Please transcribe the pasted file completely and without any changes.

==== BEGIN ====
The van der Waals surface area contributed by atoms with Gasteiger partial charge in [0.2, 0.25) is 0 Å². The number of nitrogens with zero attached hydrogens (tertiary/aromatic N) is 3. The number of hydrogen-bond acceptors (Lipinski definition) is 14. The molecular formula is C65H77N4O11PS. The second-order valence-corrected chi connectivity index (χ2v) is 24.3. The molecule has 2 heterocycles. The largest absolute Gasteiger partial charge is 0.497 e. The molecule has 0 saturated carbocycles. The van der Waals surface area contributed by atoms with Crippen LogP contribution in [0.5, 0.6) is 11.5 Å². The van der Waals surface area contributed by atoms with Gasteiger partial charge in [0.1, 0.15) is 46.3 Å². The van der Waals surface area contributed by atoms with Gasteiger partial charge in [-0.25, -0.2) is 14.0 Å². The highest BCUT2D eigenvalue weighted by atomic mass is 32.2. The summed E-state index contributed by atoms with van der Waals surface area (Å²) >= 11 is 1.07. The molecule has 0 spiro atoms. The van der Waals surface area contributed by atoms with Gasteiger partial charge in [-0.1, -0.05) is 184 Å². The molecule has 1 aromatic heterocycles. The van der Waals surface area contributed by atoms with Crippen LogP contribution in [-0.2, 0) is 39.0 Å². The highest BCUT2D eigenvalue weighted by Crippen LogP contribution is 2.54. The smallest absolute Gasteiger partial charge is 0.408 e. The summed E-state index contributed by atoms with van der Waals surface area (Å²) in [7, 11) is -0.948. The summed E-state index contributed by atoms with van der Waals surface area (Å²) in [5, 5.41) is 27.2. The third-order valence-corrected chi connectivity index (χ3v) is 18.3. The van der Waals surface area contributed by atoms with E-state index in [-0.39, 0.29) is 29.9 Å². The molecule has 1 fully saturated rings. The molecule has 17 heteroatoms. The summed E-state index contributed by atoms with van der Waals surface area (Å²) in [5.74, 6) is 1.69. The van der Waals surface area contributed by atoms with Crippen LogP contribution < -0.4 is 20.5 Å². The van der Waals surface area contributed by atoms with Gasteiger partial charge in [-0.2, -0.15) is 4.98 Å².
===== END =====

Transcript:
The van der Waals surface area contributed by atoms with Gasteiger partial charge in [0.2, 0.25) is 0 Å². The number of nitrogens with zero attached hydrogens (tertiary/aromatic N) is 3. The number of hydrogen-bond acceptors (Lipinski definition) is 14. The molecular formula is C65H77N4O11PS. The second-order valence-corrected chi connectivity index (χ2v) is 24.3. The molecule has 2 heterocycles. The largest absolute Gasteiger partial charge is 0.497 e. The molecule has 0 saturated carbocycles. The van der Waals surface area contributed by atoms with Crippen LogP contribution in [0.5, 0.6) is 11.5 Å². The van der Waals surface area contributed by atoms with Gasteiger partial charge in [0.1, 0.15) is 46.3 Å². The van der Waals surface area contributed by atoms with Gasteiger partial charge in [-0.25, -0.2) is 14.0 Å². The highest BCUT2D eigenvalue weighted by atomic mass is 32.2. The summed E-state index contributed by atoms with van der Waals surface area (Å²) >= 11 is 1.07. The molecule has 0 spiro atoms. The van der Waals surface area contributed by atoms with Gasteiger partial charge in [-0.1, -0.05) is 184 Å². The molecule has 1 aromatic heterocycles. The van der Waals surface area contributed by atoms with Crippen LogP contribution in [-0.2, 0) is 39.0 Å². The highest BCUT2D eigenvalue weighted by Crippen LogP contribution is 2.54. The smallest absolute Gasteiger partial charge is 0.408 e. The summed E-state index contributed by atoms with van der Waals surface area (Å²) in [7, 11) is -0.948. The summed E-state index contributed by atoms with van der Waals surface area (Å²) in [5, 5.41) is 27.2. The third-order valence-corrected chi connectivity index (χ3v) is 18.3. The van der Waals surface area contributed by atoms with E-state index in [-0.39, 0.29) is 29.9 Å². The molecule has 1 fully saturated rings. The molecule has 17 heteroatoms. The summed E-state index contributed by atoms with van der Waals surface area (Å²) in [5.74, 6) is 1.69. The van der Waals surface area contributed by atoms with Crippen LogP contribution < -0.4 is 20.5 Å². The van der Waals surface area contributed by atoms with Gasteiger partial charge in [-0.2, -0.15) is 4.98 Å².